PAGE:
By Xu Aiying and Yoon Sojung
The Korean won, once one of the world's most volatile currencies, has recently grown more stable and less volatile.
Trade tension between the U.S. and China and instability in emerging countries dating back to last year have escalated volatility in the international financial market, but the Korean economy remains stable thanks to abundant foreign currency reserves and continuing current-account surplus.
Korea's foreign exchange reserves hit a record-high USD 405.5 billion in January, while the current-account surplus reached USD 75 billion last year.
The credit default swap, which measures the country's default risk, saw an average of 32 basis points as of Jan. 31, the lowest level since the financial crisis of 2007-08.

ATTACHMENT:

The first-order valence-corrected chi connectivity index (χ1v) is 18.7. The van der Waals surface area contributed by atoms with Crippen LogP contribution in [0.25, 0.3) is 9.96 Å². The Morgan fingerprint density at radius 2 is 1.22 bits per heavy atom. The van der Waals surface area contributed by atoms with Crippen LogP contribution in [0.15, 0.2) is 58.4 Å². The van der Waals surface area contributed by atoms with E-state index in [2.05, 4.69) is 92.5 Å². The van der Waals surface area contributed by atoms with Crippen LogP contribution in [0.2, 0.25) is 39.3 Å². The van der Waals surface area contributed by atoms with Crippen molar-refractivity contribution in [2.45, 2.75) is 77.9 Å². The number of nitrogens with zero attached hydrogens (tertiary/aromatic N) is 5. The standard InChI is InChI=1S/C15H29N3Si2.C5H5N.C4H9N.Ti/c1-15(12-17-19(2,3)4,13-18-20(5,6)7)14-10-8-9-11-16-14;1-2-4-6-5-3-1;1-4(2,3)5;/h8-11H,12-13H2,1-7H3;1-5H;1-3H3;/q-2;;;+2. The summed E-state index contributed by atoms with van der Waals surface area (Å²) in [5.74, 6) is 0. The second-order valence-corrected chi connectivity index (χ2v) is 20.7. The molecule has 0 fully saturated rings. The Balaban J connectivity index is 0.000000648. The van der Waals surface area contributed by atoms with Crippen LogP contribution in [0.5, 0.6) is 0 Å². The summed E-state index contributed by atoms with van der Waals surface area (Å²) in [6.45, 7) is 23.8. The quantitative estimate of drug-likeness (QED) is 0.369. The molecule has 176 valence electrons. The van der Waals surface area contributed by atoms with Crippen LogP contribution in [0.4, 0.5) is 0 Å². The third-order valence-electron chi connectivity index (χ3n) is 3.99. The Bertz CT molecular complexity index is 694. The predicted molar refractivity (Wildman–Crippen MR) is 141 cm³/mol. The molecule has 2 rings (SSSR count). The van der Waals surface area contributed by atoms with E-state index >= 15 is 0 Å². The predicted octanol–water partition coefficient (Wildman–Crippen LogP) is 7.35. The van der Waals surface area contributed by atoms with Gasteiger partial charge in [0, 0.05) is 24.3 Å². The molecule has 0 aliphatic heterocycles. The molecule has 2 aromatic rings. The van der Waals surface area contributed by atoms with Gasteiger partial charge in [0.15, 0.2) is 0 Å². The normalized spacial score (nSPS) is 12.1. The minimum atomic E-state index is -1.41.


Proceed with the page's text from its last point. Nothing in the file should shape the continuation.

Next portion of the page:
The stronger stability of the won has been attributed to lower geopolitical risk on the Korean Peninsula thanks to last year's three inter-Korean summits and the first North Korea-U.S. summit.
According to Seoul Money Brokerage Services on Feb. 10, the won-dollar exchange rate moved in the range of 1,100 to 1,140 over the last six months ending on Feb. 8 and from 1,050 to 1,150 over the last two years. These figures show the lower volatility and higher stability trends of the Korean currency.
The Korean daily Hankyoreh reported on the won's growing stability on Feb. 10, saying, "Once North Korea was mentioned, the won-dollar exchange rate largely fluctuated in the past due to external foreign exchange speculators, which consequently led to similar movements by other Asian currencies. Nowadays, however, the opposite has occurred."
"Analysts say the won is starting to be recognized among more advanced currencies and not as a volatile currency vulnerable to shifts in North Korea," it said, adding, "The Korean won has been transforming itself in breaking its previous image as an unstable currency."